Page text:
Keeping the windows open on the other hand, affected gas mileage so little that it was impossible to measure. Low rolling resistance tires are always best While tires specially designed to lower rolling resistance can save you a few mpg if properly inflated and maintained, Consumer Reports advises that better maintenance and driver habits can easily make up the difference between an energy saving tire and a regular tire.
As it points out, lower rolling resistance tires often perform less well in wet and icy conditions than regular tires, raising your risk of accidents. The solution, it says, is to look for a good all-round tire that combines good economy, good tire life and good grip. Warming up the engine before driving is good If you’re of a certain age, you’ll remember the days when you had to go outside and start your car before driving it to get the engine up to temperature before you asked too much of it.
That was in the days before advanced synthetic oils, fuel injection and electronically-controlled engines, where cold-engine wear was a major issue of premature engine failure. Nowadays, it isn’t needed, thanks to clever systems designed to get cars up to operating temperature as quickly as possible after you start it, and oils that cling to the cylinder to protect it even when the engine is cold.
Dirty air filters kills gas mileage Much like warming up your car, dirty air filters did used to impact gas mileage, especially in older, dirtier carbureted engines.
Nowadays however, air flow sensors and computer software carefully manages the air/fuel mix in your car’s engine, ensuring maximum fuel economy is possible regardless of the quality of air. Where it will make a difference however, is performance. If the air filter is dirty, less air can get into the engine under hard acceleration, meaning your car speeds up more slowly.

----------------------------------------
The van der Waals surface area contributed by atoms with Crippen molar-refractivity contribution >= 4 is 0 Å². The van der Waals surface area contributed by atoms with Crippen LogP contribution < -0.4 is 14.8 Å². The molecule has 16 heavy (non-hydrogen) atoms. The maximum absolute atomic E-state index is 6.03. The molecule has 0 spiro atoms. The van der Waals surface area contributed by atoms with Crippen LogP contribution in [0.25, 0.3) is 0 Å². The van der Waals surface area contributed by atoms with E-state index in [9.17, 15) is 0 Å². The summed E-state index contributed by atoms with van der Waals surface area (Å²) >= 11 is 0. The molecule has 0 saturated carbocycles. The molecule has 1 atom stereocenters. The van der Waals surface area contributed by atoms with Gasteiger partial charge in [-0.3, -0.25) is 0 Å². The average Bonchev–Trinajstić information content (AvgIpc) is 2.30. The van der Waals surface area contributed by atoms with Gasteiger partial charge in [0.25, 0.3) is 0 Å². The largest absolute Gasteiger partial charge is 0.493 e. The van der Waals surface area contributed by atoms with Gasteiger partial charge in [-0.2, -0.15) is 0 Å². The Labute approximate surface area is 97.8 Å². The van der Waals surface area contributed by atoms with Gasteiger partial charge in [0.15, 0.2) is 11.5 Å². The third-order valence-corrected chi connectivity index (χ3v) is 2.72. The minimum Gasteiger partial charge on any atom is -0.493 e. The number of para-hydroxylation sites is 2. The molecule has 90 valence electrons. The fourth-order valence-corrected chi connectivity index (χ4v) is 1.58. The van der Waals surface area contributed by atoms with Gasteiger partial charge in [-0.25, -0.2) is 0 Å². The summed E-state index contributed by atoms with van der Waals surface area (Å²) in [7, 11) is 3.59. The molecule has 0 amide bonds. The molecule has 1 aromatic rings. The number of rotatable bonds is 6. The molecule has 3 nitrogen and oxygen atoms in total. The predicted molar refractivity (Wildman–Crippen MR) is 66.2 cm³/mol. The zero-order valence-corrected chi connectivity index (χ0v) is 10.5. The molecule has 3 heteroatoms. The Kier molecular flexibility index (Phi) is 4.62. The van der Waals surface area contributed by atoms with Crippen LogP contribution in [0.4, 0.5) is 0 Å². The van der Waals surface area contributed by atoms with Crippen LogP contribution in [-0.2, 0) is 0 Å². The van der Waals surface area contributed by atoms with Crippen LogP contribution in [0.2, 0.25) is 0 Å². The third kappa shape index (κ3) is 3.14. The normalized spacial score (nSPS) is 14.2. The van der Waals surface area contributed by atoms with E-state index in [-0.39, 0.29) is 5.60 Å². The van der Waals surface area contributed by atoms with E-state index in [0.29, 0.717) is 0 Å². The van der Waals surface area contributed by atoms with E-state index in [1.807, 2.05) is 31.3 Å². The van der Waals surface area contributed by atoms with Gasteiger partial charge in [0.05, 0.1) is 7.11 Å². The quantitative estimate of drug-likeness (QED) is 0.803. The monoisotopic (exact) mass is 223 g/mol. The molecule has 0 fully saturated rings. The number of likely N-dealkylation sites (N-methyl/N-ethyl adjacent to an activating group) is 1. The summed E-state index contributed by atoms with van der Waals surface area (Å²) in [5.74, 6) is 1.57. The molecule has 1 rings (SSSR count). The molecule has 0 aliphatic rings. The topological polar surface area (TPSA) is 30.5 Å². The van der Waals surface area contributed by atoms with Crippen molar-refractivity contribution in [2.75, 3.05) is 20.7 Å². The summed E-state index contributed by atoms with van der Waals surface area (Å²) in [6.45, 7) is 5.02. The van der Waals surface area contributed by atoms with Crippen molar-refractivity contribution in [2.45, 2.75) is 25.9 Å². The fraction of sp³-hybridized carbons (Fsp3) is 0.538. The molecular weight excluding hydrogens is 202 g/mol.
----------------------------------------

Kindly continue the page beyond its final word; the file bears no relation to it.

Filling up in cold temperatures gets you more gas The theory here is sound: the colder gasoline is, the denser it is, meaning you should be able to get more gas into your gas tank when the gas and the outside temperature are cold. Not so, says Consumer Reports. Because gas station tanks are stored underground, the difference you’ll see in the amount of gas you can pump on a hot versus cold day is negligible.
Myths busted, but you’re the number one factor As Consumer Reports successfully proves, gas mileage isn’t affected that much by many of the tips and tricks you’ll find floating around the Internet today. Sadly, as with many things, the gas mileage you get out of your car depends on you more than anything else.